When a person suffers from a physical ailment, like a broken arm, there is a certain and well-trod path to recovery. However, when the problem is in both the body and the mind, as occurs with addiction, the treatment plan is much less certain. Everyone suffers from addiction differently, and as a result, most substance abusers require exceedingly personalized care to reach healthy and happy sobriety.
Unfortunately, much of addiction rehabilitation isn’t personalized at all. In fact, the vast majority of rehab centers provide the same three steps for recovery: detox, counseling and aftercare. While such a bare-bones approach can be effective in certain situations, many substance abusers need something more — and that’s where alternative programs come in.
Many inpatient drug rehab facilities are beginning to focus on different strategies for healing the mind and body of those afflicted by addiction. While they might not look like the rehab centers one expects, these facilities offer recovery and success thanks to personalized care through programs that have been shown to have a positive effect on many who suffer from drug and alcohol addiction — like these:
Massage doesn’t just feel good — it also has myriad positive impacts on the body and mind. Massage has been found to increase feel-good hormones, which serve to replace those often missing during recovery. Additionally, massage facilitates the removal of metabolic waste, which can build up during a period of addiction, and the therapy reduces the impacts of anxiety, depression and other psychological concerns that often accompany substance abuse. Massage is among the most popular alternative treatments available at rehab centers because it is known to be so effective in treatment.
Acupuncture is a treatment that involves inserting hair-thin needles at specific locations and depths around the body. An important element of Eastern medicine, acupuncture is said to facilitate the movement of energy through the body to improve the body’s own self-healing mechanisms. For those disinterested in needles, acupressure accomplishes a similar result through targeted, intense massage. While studies on acupuncture are mixed, with some demonstrating obvious success and others failing to reach a clear conclusion, many people find that acupuncture helps them control painful conditions, like substance withdrawal, with minimal risk.
The sense of smell is exceedingly undervalued. In truth, smell is among the most powerful sensations, deeply connected to memories and emotions in ways that remain poorly understood. This is why aromatherapy is a formidable tool in drug and alcohol rehab centers; it taps into the power of smell to assist in healing and promote well-being. Aromatherapy can take many forms, from essential oils dispersed in diffusers to aroma-laden lotions, skin masks, bath compounds and more. Different smells produce different effects in different people, so it is worthwhile to experiment with aromatherapy more than once.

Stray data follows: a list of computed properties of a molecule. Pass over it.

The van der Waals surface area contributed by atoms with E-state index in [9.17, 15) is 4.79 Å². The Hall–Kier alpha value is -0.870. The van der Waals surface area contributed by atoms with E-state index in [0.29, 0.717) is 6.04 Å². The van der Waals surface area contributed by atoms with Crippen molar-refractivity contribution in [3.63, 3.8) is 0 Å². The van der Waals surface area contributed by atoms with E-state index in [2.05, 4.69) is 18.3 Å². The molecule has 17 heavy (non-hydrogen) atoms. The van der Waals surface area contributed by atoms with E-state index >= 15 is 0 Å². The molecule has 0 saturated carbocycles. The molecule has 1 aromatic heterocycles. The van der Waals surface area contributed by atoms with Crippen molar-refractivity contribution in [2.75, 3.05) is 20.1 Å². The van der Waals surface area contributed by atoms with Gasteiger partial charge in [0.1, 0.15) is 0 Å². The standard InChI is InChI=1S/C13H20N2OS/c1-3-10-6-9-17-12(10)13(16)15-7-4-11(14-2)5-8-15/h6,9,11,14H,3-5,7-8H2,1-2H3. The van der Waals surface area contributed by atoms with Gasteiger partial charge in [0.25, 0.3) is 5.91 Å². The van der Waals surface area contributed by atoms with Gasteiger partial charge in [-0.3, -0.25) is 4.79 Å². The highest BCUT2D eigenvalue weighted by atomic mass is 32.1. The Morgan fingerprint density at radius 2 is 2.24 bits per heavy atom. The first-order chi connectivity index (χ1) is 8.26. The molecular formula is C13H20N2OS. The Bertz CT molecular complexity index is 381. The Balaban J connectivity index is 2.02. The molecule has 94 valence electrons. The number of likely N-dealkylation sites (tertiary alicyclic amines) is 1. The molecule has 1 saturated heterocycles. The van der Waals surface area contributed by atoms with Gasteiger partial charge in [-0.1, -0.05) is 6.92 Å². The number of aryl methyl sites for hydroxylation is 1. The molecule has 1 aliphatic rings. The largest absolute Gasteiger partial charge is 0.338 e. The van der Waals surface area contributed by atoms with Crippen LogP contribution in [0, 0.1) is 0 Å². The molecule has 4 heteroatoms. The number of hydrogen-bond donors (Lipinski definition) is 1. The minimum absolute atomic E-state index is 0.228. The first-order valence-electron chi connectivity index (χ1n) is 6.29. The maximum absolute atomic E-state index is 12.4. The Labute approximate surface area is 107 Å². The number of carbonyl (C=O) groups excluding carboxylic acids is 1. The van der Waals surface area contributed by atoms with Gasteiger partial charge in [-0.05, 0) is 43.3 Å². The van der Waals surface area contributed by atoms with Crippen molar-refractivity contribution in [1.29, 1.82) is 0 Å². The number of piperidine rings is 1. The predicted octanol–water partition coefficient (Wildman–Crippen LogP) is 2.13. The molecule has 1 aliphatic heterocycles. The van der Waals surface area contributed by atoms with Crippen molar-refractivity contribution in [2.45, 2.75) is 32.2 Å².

Meditation is the art of centering oneself in the moment, gaining greater awareness and maintaining a healthy sense of self. There are almost uncountable ways to meditate, from lying down and listening to meditative tones to practicing breathing exercises to paying attention to one’s surroundings to mindfully exercising. The key to meditation is to monitor one’s thoughts and avoid harsh judgement of oneself, one’s environment, one’s community, etc. This is an especially important practice for those recovering from substance abuse because it helps one delve deeper into the causes of addiction, the lingering addictive behaviors and other thoughts and emotions detrimental to one’s life.
Chanting is a rhythmic, repetitive song, prayer, word or sound. It’s common to find people chanting in religious or spiritual environments, but chanting can be a wholly secular activity, as well. Like meditation, chanting focuses the mind on a particular concept, reducing uncontrolled, racing thoughts and emotions and helping a person develop positivity and resolve. Some researchers believe that chanting can have a physiological effect in reducing blood pressure and heart rate and increasing the presence of feel-good hormones.
Often, prolonged substance abuse results in an atrophied body and mind, which makes it difficult for those in recovery to integrate into the world without their addictive crutch. Yoga helps to bolster both body and mind through mindful movement, which requires strength, flexibility and intention. Another Eastern practice long used for health, yoga has recently been coopted by get-thin-quick schemes and lost much of its beneficial meaning. However, when yoga is practiced mindfully, it can function as a holistic training beneficial to addiction recovery.
It’s important to note that alternative treatments alone usually aren’t enough — those suffering from substance abuse need traditional treatment, too; detox, counseling and aftercare are paramount for ensuring a life free from dangerous substances. Still, the addition of holistic treatments like those listed above tend to bring greater relaxation, comfort and meaning to the process of sobriety, which might mean faster and longer-lasting success.
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